Linux tips, how-tos, tricks

<<< Show Posts >>>

Using your iTunes xml file with Linux PlexMediaServer

My home network setup consists of a Linux box (running Linux Mint), a “Hackintosh” (a hp compaq 6000 pro small form factor pc running macos sierra), a mac mini (macos sierra also hacked to install on a 2009 mac mini), and then a laptop running RHEL6.  I also have a 2 disk buffalo NAS and a 2 disk lenovo NAS with a 4 bay SATA enclosure with 2x2TB disks hanging off it.

My Linux server runs several different background services for my primary source of streaming video to my roku – these consist of sabnzbd+, sonarr, and plexmediaserver.  On my buffalo NAS I have almost 18000 mp3s which are mounted as /Volumes/Music and added to my itunes library on the mac mini. This same NAS share is mounted as /Music on the Linux Mint machine.

Here’s how I got them into the iTunes channel in plex.

  1. First you need to set the option in iTunes to share its library via an XML file.
  2. This will put a file called iTunes Music Library.xml in your “Music” folder.
  3. via cron or something, set up a process to copy this file over to the /Music share on the linux server and post process it to change the Location tag  – /Volumes/Music/Music needs to become just /Music/Music :
    # scp mini2:Music/iTunes*.xml /Music/itunes_temp.xml
    # cat /Music/itunes_temp.xml | sed ‘s%/Volumes%%’ > /Music/iTunes\ Music\ Library.xml
  4. In the server settings for Plex Media Server, there is option under Server -> Channels (click “Advanced”) and you can enable the iTunes channel.  Enter /Music/iTunes Music Library.xml in the box “
  5. Restart plexmediaserver :
    # sudo systemctl restart plexmediaserver.service

Enjoy your itunes music in plex.  Now just to figure out how to get Alexa to play it back 🙂


Updating your firmware without Windoze

I am running a HP 6000 Pro small form factor PC – no windows (excepted virtualized).  I recently updated my bios, trying to enable VT-x for virtualization.

The BIOS softpack from HP downloaded as an file named sp73556.exe – I made sure to download the file for freedos, but epic #FAIL by HP.  You need Windows to unpack that exe before you can get at the freedos files.

Enter wine 🙂 . I launched

# wine sp73556.exe

This launches the installer which unpacks the files as follows under my .wine directory :

glaw@fedora ~/.wine/drive_c/swsetup/SP73556 $ ls -lart
total 2020
-rw-rw-r– 1 glaw glaw   14894 Jun 22  2012 logo.bmp
-rw-rw-r– 1 glaw glaw 1974206 Oct 22  2015
-rw-rw-r– 1 glaw glaw   13487 Nov  5  2015 license.txt
-rw-rw-r– 1 glaw glaw    2122 Nov  6  2015 How to Use.txt
-rw-rw-r– 1 glaw glaw    6324 Nov  9  2015 History.txt
-rw-rw-r– 1 glaw glaw   21719 Nov 12  2015 Bios Flash.htm
-rw-rw-r– 1 glaw glaw    2321 Nov 12  2015 SP73556.cva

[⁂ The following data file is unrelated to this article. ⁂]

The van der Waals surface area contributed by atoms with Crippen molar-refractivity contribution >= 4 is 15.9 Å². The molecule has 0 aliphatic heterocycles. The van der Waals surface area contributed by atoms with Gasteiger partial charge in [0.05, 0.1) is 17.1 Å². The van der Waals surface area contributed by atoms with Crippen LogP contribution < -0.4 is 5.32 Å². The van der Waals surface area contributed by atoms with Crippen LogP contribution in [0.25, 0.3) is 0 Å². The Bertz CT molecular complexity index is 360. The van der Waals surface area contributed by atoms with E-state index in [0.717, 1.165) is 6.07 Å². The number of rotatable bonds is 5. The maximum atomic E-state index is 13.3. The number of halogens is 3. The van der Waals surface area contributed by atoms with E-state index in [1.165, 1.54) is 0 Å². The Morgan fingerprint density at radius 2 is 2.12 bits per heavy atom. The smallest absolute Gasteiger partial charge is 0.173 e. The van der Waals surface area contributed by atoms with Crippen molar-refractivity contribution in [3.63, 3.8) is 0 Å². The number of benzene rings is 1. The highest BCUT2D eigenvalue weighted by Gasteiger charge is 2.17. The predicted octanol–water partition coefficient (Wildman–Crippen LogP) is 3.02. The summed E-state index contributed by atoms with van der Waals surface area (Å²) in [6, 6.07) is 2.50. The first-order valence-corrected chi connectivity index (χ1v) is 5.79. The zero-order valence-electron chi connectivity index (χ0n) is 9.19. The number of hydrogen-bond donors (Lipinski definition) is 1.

-rw-rw-r– 1 glaw glaw    2538 Nov 12  2015 SP73556.txt
drwxrwxr-x 2 glaw glaw    4096 Dec  7 12:28 DOS Flash
drwxrwxr-x 2 glaw glaw    4096 Dec  7 12:28 HPQFlash

From there, it was use a matter of following this other guide :

and copying the files within  “DOS Flash” over to the fs-root directory.


Reboot the HP machine with the thumb drive and bam, you’re flashing


Linux data recovery with photorec

A friend recently gave me an old computer to try to recover  photos off

I pulled the drive from the computer – which had a nice Windows ME sticker on the side 🙂

20GB Western Digital drive.  Plugged it in to my debian linux machine using a USB adapter like this one :AGPtek SATA/PATA/IDE Drive to USB

Then I made sure to install the testdisk package which provides a program called photorec

root@fedora:~# sudo apt-get install testdisk

Plugged the drive in, and using the dmesg command I can see the drive was recognized by the kernel as /dev/sdb

root@fedora:~# dmesg|tail

[ 310.582814] sd 7:0:0:0: Attached scsi generic sg2 type 0
 [ 310.583761] sd 7:0:0:0: [sdb] 39102336 512-byte logical blocks: (20.0 GB/18.6 GiB)
 [ 310.584632] sd 7:0:0:0: [sdb] Write Protect is off
 [ 310.584639] sd 7:0:0:0: [sdb] Mode Sense: 00 38 00 00
 [ 310.585518] sd 7:0:0:0: [sdb] Asking for cache data failed
 [ 310.585525] sd 7:0:0:0: [sdb] Assuming drive cache: write through
 [ 310.615912] sdb: sdb1
 [ 310.619622] sd 7:0:0:0: [sdb] Attached SCSI disk
 [ 316.129542] FAT-fs (sdb1): Volume was not properly unmounted. Some data may be corrupt. Please run fsck.

using fdisk, I can see the drive contains a 2GB partition (/dev/sdb1) but that is all – not a whole lot of disk space to search for photos:

root@fedora:~# fdisk /dev/sdb
 Welcome to fdisk (util-linux 2.29.2).
 Changes will remain in memory only, until you decide to write them.
 Be careful before using the write command.

Command (m for help): p
 Disk /dev/sdb: 18.7 GiB, 20020396032 bytes, 39102336 sectors